Biking & Rafting (aka Bikerafting): An Early History of Two Human-Powered Travel Methods From the Perspective of Some Legendary Adventurers
By Lizzy Scully, with significant help from Steve “Doom” Fassbinder and Roman Dial
“Bikes and rafts are a really cool combination, one that will make you feel clever, especially when you ride up to the river with your boat on your bike, then paddle down it with your bike on board your boat. Yes, one of the all-time coolest feelings in my estimation.” ~Roman Dial, APA Forum, April 2008
Writers have explored packrafting history and adventures extensively since Dick Griffith introduced the concept to Alaskan adventurers in 1982, and bikes have been mentioned regularly along the way. However, no one so far has written a comprehensive story of the integration of these two methods of human-powered travel and how and why they work so well together.
In this series of blog posts, we attempt to compile some of that history as a continuous story. We invite you to share your tales (tall or otherwise), along with your photos, and links to other information we are missing (email firstname.lastname@example.org). We will keep track, starting with a list of known articles and forum posts to be shared at the bottom of this post. A broader history still remains to be told; let this be the first step.
It All Started With…The Packraft, Of Course
“We are at our core problem solvers and improvisers and so it is no surprise that modern adventurers have been toying with solutions for decades, and the first person to break through with a stroke of genius was Dick Griffith. Born into ranching life in Colorado in the 1920s, Griffith’s first attempt at river adventure came in 1946, when he floated the White River on a self-made wooden raft, which he promptly capsized and lost; unwilling to deal with the weight and hassle of wood, he turned to rubber military surplus rafts hitting the market after World War II. In 1952, he and his wife Isabelle and a small team of Tarahumara used a small Air Force survival raft to descend the Urique River deep into Mexico’s Sierra Madre Occidental, the first successful river run of the Barranca De Cobre. And thus began the age of packrafting.” ~Steve “Doom” Fassbinder, “Hike. Bike. Raft.” Adventure Journal, Summer 2016
According to Alpacka Raft Founder, Sheri Tingey, it took nearly three decades from the time Griffith first “packrafted” in Mexico for him to introduce the concept to America’s northernmost state. He brought those “funky little things” to the inaugural Alaska Mountain Wilderness Classic race in 1982 and blew the minds of the other competitors and the adventure community in general. He competed against legendary Alaskan explorer, then just in his twenties, Roman Dial. Upon reaching the raging Skilak River one evening, Tingey says, Roman and his partner had decided to cross the next morning when less ice melt meant the still-cold (35 degrees) river would at least not be so high. But just then, Dick showed up with a packraft,” Tingey says (July 2017 interview).
“The 1982 Wilderness Classic was meant to be a self-contained, carry-all-your-gear-and-food overland footrace between the Kenai Peninsula towns of Hope and Homer, Alaska, but Dick Griffth and his rubber ducky changed all that. At 55, he caught the front-running racers half his age as they hesitated to swim a swift, wide, and deep glacial river. Here, Dick donned a fuzzy Viking hat, inflated his raft, crossed the river, and passed his youthful competition with the quip, ‘You may be fast, but you young guys eat too much and don’t know nuthin’. Old age and treachery conquer youth and skill any day.'” ~Roman Dial, “Packrafting: An Intro & How To Guide”
The next leg of the race took the other competitors 15 hours of “thrashing through alders,” wrote Fassbinder in the Adventure Journal article, “but Griffith covered it in just three, floating happily downstream.” After that inaugural event, Dial says, the Classic became a pack rafting wilderness race, its competitors skilled in packing and rafting.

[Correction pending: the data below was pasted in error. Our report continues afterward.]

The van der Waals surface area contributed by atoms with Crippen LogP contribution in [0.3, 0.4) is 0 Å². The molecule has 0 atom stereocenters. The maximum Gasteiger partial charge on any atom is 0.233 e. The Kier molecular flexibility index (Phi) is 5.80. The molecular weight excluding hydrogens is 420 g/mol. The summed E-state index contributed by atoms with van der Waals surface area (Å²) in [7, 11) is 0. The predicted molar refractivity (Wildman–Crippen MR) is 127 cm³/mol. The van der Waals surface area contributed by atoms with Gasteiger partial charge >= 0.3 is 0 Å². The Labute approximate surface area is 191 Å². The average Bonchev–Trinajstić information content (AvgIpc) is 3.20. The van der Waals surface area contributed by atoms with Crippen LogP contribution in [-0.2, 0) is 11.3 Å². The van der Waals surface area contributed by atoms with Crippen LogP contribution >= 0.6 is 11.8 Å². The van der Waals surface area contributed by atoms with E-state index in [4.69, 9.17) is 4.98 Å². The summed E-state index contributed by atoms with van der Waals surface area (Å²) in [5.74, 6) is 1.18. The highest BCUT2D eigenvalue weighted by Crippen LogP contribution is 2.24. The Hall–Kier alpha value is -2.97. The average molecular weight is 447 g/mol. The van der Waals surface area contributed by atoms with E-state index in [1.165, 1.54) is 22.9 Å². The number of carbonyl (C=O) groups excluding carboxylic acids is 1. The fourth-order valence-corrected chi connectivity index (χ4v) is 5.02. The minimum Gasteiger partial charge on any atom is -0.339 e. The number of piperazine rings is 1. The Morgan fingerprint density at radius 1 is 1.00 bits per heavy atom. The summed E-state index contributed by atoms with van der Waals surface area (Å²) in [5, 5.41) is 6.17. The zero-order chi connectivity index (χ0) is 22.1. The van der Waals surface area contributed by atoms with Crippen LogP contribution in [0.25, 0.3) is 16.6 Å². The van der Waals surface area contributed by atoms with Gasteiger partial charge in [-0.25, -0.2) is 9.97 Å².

Within a couple years, says Tingey, the “Alaska Crazies” (aka hardcore adventurers) had fully adopted the concept of using inflatable rafts to cross rivers, lakes, and other water bodies, either building their own or buying the coveted Sherpa Rafts (a snowshoe company that made lake fishing rafts for one year) or other rafts built by Sevlor or Curtis Designs.
“Sherpa had the idea right,” Tingey explains. “They were way ahead of the others, and almost ten years ahead of themselves. But they didn’t have the tools to manufacture in large quantities.”
About that same time, Thor Tingey, Sheri’s son, began envisioning on his own Alaska traverses. “One of those early Wildneress Classics came right down by our house in Alaska,” Tingey recalls. “Thor was in grade school at the time. He remembered Roman stashing a bike at our house, and these people coming through. The finish line was just a little ways from the house.” By the time he was a teenager, the junior Tingey would be embarking on his own wild trips across Alaska.
“In 1996, Roman made an 800-mile, seven-week traverse of the Alaska Range on bikes and rafts, a journey that was covered by National Geographic—and read by Thor Tingey, who was inspired to make his own packrafting traverses and eventually founded Alpacka Raft with his mother, Sheri Tingey.” Fassbinder writes in his Adventure Journal article.
Thus, Alpacka Raft was born, and the course of packrafting history would be forever changed. But that’s another story that you can read about on our website, “The Alpacka Story.” Now on to the bicycles.
The Late 1980s: Roman Dial Envisions Bikes on Boats
“So let’s just get it straight, at first in the 1980s the bike was the main tool and the raft came along to get the bike across. I had been doing a bunch of long-distance wilderness traverses by foot and ski and packraft for about five years when I got my first mountain bike and realized that I could do the same trips with a bike. Then in the 1990s my friends got rafts, and now we could float our bikes when the brush was bad. We did the Grand Canyon as a one-off since I was sort of in an ‘outlaw stage.’ So far as we knew nobody had done anything like it [ride in from St. George, hike into the North Rim down Whitmore Wash to the Colorado, strap bikes onto Sherpa packrafts, paddle to Diamond Creek, and then pedal out to the South Rim]. Dick Griffith would do the whole Canyon in a Sherpa Packraft soon after to make sure he did it before we did!” ~Roman Dial, Interview February 2018.